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Date Joined May 2007
Total Posts : 1
Posted 5/1/2007 2:28 AM (GMT -6)
Hi, I'm new to this whole forum thing, but I suddenly had to talk to someone else who coud possibly understand what I've been going through. Here's a quick synopsis of my story (skip ahead to get to my questions): diagnosed with psoriasis, mild to moderate, at 15; at 19 suffered a fall, really silly story; dx I broke a toe, went back to college and limped a around campus for 2 months; new dx a dislocated toe, limp with a cast for 3 months; 4 years, 3 MRIs, 2 more casts, many tests and a few more misdiagnoses along the way and in January they said it was psoriatic arthritis. I moved back home after college so that I could get included in my parents healthcare benfits for all the testing I've had done to figure this out and now I'm staying to keep my meds covered. I've struggled with chronic depression since I was nine. So, I know the coping mechanisms to get my life on track, but I never seem to have the energy to use them.
Now I'm 23 with a life before me and it feels like my options for a career and everything are quickly disappearing. I've never had more than a part-time job, let alone one with benefits and I'm not sure what to expect to find out there. So far the swelling is only in my feet, but I often have moderate to severe pain in my neck and back on top of the almost constant pain in my feet. I guess any suggestions you all could give me on finding a career that would be willing to accomodate my needs, would really be helpful. I have a BA in English and Art History, but am reluctant to go back to school, because I really need to get out on my own and right now I can't afford this disease and school. I'm also really worried about
how mobile I'm going to be five or ten years from now. While walking I get passed by just about
everybody. How can I go into an interview and say oh by the way there will be days when I can barely make it in in the morning let alone stand for more than five minutes. Who'll hire me except for some paper-pushing type of job. I'm still trying to work out the best balance of meds with my multiple doctors so maybe this will all change in the next few months, but after almost four years of constant pain its hard to hold on to hope.
My younger sister has diabetes and one of the first things she said at the hospital when initially diagnosed is "I'll never be able to
open my own gallery now". I felt so badly for her, but now I feel the same way. Part of me always wanted to
open my own bookstore. It's hard enough to make a small business succeed w/o all this, and now I'm not sure it's possible. So if anyone is looking for a couple of artists (I write trashy novels and she makes beautiful furniture) give me a holler. Thank you if you've read this far. I really needed to share this stuff with someone and you all seemed like really nice people. Thanks again.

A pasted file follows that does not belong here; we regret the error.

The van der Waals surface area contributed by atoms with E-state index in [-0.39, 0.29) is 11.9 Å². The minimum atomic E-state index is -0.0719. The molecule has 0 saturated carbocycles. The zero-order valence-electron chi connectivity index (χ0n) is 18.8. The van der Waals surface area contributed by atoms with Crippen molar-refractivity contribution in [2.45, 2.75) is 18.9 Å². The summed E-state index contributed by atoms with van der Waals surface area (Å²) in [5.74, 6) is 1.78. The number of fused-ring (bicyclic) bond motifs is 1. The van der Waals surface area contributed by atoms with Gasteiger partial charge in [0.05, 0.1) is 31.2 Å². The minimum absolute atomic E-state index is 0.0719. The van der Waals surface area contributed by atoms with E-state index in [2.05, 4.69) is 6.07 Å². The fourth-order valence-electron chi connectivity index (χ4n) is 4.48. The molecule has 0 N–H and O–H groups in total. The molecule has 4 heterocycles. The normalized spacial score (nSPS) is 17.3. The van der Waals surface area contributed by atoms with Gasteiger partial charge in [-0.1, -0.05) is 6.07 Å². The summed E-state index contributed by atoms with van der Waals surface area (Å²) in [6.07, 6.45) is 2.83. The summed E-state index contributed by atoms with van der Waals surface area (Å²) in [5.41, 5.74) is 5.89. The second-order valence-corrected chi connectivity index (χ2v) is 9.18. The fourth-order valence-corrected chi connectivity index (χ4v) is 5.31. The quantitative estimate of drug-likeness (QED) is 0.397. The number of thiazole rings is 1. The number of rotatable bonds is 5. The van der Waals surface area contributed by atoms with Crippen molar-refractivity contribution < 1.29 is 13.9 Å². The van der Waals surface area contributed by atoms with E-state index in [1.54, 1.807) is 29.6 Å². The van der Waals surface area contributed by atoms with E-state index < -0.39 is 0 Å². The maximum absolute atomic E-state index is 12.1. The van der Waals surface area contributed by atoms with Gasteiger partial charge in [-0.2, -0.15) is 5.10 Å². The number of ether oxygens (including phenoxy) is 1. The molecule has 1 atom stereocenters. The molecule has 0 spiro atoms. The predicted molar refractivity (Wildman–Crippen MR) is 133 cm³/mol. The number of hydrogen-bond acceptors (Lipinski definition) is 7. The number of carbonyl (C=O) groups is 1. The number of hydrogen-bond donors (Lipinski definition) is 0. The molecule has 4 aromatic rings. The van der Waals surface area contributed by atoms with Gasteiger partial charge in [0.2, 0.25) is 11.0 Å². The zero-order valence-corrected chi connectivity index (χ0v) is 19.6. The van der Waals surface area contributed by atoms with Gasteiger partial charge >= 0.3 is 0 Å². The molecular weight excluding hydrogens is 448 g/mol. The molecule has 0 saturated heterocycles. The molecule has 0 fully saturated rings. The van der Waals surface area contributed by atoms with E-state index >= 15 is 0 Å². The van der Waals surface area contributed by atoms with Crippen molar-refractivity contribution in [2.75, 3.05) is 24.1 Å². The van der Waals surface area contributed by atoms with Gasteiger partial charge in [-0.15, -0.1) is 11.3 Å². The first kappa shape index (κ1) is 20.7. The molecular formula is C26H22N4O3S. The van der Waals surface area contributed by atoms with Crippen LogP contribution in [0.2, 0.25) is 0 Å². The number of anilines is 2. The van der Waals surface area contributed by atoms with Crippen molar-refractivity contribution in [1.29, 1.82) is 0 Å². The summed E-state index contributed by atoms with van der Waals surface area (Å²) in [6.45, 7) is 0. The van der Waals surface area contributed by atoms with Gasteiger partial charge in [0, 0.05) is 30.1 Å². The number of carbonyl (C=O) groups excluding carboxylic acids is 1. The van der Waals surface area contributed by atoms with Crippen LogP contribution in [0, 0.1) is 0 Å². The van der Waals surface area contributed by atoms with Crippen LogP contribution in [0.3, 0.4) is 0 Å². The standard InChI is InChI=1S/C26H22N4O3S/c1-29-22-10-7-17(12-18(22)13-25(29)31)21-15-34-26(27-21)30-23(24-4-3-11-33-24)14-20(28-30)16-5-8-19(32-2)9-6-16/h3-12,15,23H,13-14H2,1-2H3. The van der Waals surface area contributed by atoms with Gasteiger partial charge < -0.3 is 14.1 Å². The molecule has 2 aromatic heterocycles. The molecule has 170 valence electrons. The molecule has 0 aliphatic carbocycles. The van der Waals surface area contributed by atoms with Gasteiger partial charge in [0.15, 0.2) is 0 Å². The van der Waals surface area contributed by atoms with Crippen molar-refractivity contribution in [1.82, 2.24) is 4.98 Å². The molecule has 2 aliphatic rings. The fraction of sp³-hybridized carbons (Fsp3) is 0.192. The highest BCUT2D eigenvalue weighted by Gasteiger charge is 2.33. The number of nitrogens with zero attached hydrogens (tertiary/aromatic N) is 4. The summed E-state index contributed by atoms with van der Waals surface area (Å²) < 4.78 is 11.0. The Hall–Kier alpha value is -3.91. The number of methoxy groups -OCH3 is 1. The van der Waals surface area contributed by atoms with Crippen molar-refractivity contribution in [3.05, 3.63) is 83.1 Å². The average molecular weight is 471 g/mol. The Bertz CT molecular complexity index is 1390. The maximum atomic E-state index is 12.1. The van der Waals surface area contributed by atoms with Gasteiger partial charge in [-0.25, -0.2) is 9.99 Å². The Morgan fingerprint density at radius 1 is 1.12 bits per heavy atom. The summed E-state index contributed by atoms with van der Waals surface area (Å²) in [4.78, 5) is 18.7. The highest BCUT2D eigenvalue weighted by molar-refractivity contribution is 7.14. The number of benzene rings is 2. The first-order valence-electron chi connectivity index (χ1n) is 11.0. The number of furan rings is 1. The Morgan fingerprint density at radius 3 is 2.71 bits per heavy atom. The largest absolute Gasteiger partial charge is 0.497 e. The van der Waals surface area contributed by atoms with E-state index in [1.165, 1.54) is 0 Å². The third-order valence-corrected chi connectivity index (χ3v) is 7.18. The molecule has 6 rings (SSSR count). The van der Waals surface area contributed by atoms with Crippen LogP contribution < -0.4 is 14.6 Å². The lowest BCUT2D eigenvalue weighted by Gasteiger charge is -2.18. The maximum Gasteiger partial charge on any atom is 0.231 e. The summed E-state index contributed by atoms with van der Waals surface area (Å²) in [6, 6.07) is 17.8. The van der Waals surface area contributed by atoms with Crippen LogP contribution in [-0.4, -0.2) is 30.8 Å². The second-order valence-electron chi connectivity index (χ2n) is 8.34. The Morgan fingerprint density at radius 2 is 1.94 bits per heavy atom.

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Date Joined Oct 2006
Total Posts : 160
Posted 5/1/2007 11:19 AM (GMT -6)
Never say never you have no idea where life will take you. i would suggest following your dreams sit down make a plan and get going! I am also an artist and know that it is not a choice it is an obsession that we need to fullfil. Artists and writers need to do thier craft. There are many options with a masters. I have a degree in art and work for the county. I still have a studio and spend many hours doing art. The county pays the bills. You could check out some public programs for health care and check with your doctor for assistance programs for people with a chronic disease. Some major hospitals like Stanford or Mayo clinic have information from the department that specializes in your disease. I sometimes tell my husband that I may be in a wheelchair in ten years. He tells me "well you aren't today" "what do you want to do today?" Treatments are discovered and things change over time. The did not have TNF inhibitors a few years ago. Many people facing even greater challanges change lives and do wonderful things check out the movie Emmanuell's Gift. It is very inspirational. Also chronic pain can cause depression and helpless feelings. Talk with your doctor. I am holding positive thoughts for you and hoping the meds start working soon. Glad your here on the forum.
, drugs: MTX Enbrel, bp meds,folic acid
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Date Joined Jun 2007
Total Posts : 10
Posted 6/7/2007 10:35 PM (GMT -6)
Get a graduate degree - I got mine at CSUDH (www.csudh.edu) through the HUX program - totally online. I took out minimal student loans for tuition while working. I am now an adjunct faculty with a great salary, benefits, and very flexible hours. Seriously, you need to line something up now to cover your back.
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Date Joined Nov 2006
Total Posts : 1331
Posted 6/7/2007 10:50 PM (GMT -6)
I'm sorry you are feeling defeated..this is difficult stuff!! I'm a bit older at 36 and have three children and have RA without a positive test. I returned to school to get a degree in Sociology (family studies) and at one time I did teach pre-k and kindergarten. At this point, I am just trying to get through school, commute my kiddos into their schools and keep a household going. Since my university is in a different town then their schools, I do a lot of driving!! There are days when I can hardly stand the pain, so yes I understand your frustration and times of hopelessness of will this ever end? Will I always be in pain? and yes when I attend classes, people hurry past me on the stairs since I really must take my time!
You have come to the right place to vent and we understand!
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